# Iowa Caucuses



Rita Hart has her work cut out for her

Seventh in a series interpreting the results of Iowa’s 2022 state and federal elections.

The Iowa Democratic Party’s State Central Committee elected Rita Hart as the next party chair on January 28 by 34 votes to fourteen for Brittany Ruland and one for Bob Krause.

Hart promised to focus “squarely on helping our party begin winning elections again,” and had submitted a detailed plan (enclosed in full below) to make that happen. She touted her experience as a former state senator who had won two races in a district Donald Trump carried, raised $5 million as a 2020 Congressional candidate, and outperformed Joe Biden by more than Iowa’s other three Democrats running for U.S. House that year.

When outlining her vision for Iowa Democrats, Hart acknowledged, “We cannot fix everything in one two-year cycle. We need to be realistic about what can be achieved in two-year and four-year time frames.”

She and the rest of the state party’s new leadership team—first vice chair Gregory Christensen, secretary Paula Martinez, and treasurer Samantha Groark—take over as the Iowa Democratic Party is at its lowest ebb in decades. The party has no representation in either chamber of Congress for the first time since 1956, no representation in the U.S. House for the first time since 1996, only one statewide elected official for the first time since 1982, and its smallest contingents in the Iowa House and Senate since the 1960s.

A quick review of the most pressing problems:

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Let's not surrender a piece of Iowa

Bruce Lear lives in Sioux City and has been connected to public schools for 38 years. He taught for eleven years and represented educators as an Iowa State Education Association Regional Director for 27 years until retiring.

For decades, small town Iowans were enthralled with 6-on-6 high school girls’ basketball, a game mostly played in towns with no stoplights. It was quaint. It was unique. It was fun to watch.

I was a fan.

The 6-on-6 game focused a spotlight on Iowa when many from the coasts couldn’t find the state on a map. We didn’t have mountains, or oceans, but we had a unique game that sparked national interest.

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How Iowa Democrats can follow state law and DNC rules

John Deeth has volunteered for the Johnson County Democrats and been involved in caucus planning since 2004. He was the lead organizer for the Johnson County caucuses in 2016 and 2020. Deeth has also worked in the Johnson County Auditor’s Office since 1997.

As Iowa Democratic Party leaders struggle through the denial stage of the grieving process, they are clinging to a state law that supposedly privileges Iowa’s historic first place on the presidential nomination calendar.

In an email sent to party activists on the evening of December 1, soon after President Joe Biden announced his support for a Democratic nomination calendar that does not include Iowa among the early states, party chair Ross WIlburn wrote:

Our state law requires us to hold a caucus before the last Tuesday in February, and before any other contest. When we submit our delegate selection plan to the Rules and Bylaws Committee early next year, we will adhere to the State of Iowa’s legal requirements, and address compliance with DNC rules in subsequent meetings and hearings.

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Don't lose sight of what's important, Iowa Democrats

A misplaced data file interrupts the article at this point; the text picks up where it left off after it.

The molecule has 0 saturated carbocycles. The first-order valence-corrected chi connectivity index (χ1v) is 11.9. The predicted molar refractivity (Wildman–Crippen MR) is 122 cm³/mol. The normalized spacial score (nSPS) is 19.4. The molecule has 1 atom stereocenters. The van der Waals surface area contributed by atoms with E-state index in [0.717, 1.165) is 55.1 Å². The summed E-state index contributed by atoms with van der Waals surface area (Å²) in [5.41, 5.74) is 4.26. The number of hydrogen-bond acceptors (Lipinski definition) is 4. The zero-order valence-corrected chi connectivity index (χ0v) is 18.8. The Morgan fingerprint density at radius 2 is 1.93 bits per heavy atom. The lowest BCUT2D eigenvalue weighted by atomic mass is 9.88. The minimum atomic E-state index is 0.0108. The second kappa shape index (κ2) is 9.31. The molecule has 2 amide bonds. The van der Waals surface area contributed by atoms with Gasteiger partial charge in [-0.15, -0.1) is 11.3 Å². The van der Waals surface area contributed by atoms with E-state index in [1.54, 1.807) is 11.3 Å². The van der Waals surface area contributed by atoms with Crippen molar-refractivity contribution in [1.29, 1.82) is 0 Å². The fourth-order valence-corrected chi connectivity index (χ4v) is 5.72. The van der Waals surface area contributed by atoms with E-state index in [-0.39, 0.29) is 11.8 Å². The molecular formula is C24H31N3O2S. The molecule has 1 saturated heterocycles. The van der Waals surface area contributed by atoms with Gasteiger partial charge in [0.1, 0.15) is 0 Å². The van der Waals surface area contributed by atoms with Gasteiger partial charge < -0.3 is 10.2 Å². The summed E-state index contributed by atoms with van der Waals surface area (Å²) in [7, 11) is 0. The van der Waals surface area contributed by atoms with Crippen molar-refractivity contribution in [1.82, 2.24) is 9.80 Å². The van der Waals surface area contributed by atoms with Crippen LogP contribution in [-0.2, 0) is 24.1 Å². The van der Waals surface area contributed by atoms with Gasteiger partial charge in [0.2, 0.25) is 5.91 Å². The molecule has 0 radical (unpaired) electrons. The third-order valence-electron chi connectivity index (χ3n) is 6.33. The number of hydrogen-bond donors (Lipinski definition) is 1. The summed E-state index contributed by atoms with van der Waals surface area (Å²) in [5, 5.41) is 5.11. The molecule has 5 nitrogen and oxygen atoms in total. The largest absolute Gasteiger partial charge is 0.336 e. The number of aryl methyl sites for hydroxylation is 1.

Randy Evans can be reached at DMRevans2810@gmail.com

Judging from the furrowed brows and dire predictions in Iowa, you might have thought a national Democratic Party committee had voted to eliminate motherhood and apple pie last week.

Actually, what the committee eliminated was Iowa’s first-in-the-nation spot for the Democratic precinct caucuses, a coveted kick-off role for Iowans in the party’s presidential nomination process every four years since 1972.

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Musings from a first-in-the-nation Iowa caucus critic

Dan Piller was a business reporter for more than four decades, working for the Des Moines Register and the Fort Worth Star-Telegram. He covered the oil and gas industry while in Texas and was the Register’s agriculture reporter before his retirement in 2013. He lives in Ankeny.

The pending end of Iowa’s first-in-the-nation caucuses will no doubt set off long nights of reminiscences covering a half-century among the state’s political/media intelligentsia. But I will step forward with a claim that is not to be challenged.

I was the first-in-the-nation critic of the Iowa caucuses. It happened entirely by accident.

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How Iowa Democrats could have saved the caucuses

Anyone who was paying attention has seen this day coming for years.

The Democratic National Committee’s Rules and Bylaws Committee voted on December 2 for a new presidential nominating calendar, leaving Iowa out of the coveted early group. Though the Iowa Democratic Party will hold precinct caucuses in early 2024, as state law requires, we will no longer have presidential candidates campaigning around the state.

Some activists are already focused on adapting to life without being first-in-the-nation. I applaud their pragmatic mindset and welcome guest commentaries about how to rebuild the party without the money and national media spotlight we have enjoyed during presidential campaigns for decades.

But first, let’s acknowledge what some Democrats gloss over as they fondly recall the good times or grouse about President Joe Biden’s “complete kick in the teeth.”

Iowa Democratic leaders might have avoided this outcome if they had addressed problems with the caucus system a long time ago.

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